Geneva: The flip-flop of the World Health Organisation over Hydroxychloroquine (HCQ) continues. On 17 June 2020, WHO announced that the hydroxychloroquine (HCQ) arm of the Solidarity Trial to find an effective COVID-19 treatment was being stopped.
According to the WHO, “The trial’s Executive Group and principal investigators made the decision based on evidence from the Solidarity Trial, UK’s Recovery trial and a Cochrane review of other evidence on hydroxychloroquine.”
Data from Solidarity (including the French Discovery trial data) and the recently announced results from the UKs Recovery trial both showed that hydroxychloroquine does not result in the reduction of mortality of hospitalised COVID-19 patients, when compared with standard of care.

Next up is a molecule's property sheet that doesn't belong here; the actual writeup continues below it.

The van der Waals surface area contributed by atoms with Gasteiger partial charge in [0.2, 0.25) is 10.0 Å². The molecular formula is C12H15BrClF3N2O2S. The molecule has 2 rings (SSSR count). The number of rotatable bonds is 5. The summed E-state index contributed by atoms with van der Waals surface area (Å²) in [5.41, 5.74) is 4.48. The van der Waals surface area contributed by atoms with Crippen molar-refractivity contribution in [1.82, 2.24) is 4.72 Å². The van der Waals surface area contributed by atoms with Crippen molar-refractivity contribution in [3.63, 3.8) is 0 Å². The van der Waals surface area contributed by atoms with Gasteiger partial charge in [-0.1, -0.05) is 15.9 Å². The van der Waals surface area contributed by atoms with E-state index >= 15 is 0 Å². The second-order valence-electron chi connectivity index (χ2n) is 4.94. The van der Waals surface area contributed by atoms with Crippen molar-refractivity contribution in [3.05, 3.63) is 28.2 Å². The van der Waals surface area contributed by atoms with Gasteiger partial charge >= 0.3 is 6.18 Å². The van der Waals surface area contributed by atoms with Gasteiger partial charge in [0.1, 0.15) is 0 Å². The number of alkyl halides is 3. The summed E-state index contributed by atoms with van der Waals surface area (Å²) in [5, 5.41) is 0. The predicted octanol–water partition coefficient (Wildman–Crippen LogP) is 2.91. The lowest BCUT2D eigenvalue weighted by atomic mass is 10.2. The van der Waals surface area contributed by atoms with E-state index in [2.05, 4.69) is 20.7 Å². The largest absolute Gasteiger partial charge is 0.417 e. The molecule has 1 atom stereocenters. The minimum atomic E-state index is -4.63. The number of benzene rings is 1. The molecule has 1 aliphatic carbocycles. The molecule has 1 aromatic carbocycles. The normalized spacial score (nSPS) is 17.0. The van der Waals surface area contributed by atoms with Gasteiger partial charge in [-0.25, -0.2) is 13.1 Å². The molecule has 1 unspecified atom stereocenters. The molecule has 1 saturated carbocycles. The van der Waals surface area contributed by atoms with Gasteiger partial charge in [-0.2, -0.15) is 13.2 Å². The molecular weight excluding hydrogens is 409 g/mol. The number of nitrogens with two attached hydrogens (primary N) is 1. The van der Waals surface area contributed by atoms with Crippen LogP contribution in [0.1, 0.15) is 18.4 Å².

Investigators will not randomise further patients to hydroxychloroquine in the Solidarity trial. Patients who have already started hydroxychloroquine but who have not yet finished their course in the trial may complete their course or stop at the discretion of the supervising physician.
This decision applies only to the conduct of the Solidarity trial and does not apply to the use or evaluation of hydroxychloroquine in pre- or post-exposure prophylaxis in patients exposed to COVID-19.”
Last month the WHO dropped hydroxychloroquine from its global study into COVID-19 treatments.
Dr Tedros Adhanom Ghebreyesus, Director-General, WHO stated that in light of a paper published in The Lancet, that showed people taking hydroxychloroquine (HCQ) were at a higher risk of death and heart-related problems than those who were not taking HCQ.
After the US firm Surgisphere report in The Lancet was questioned earlier this month, the WHO resumed its HCQ arm of the Solidarity Trial. Now it does another flip-flop.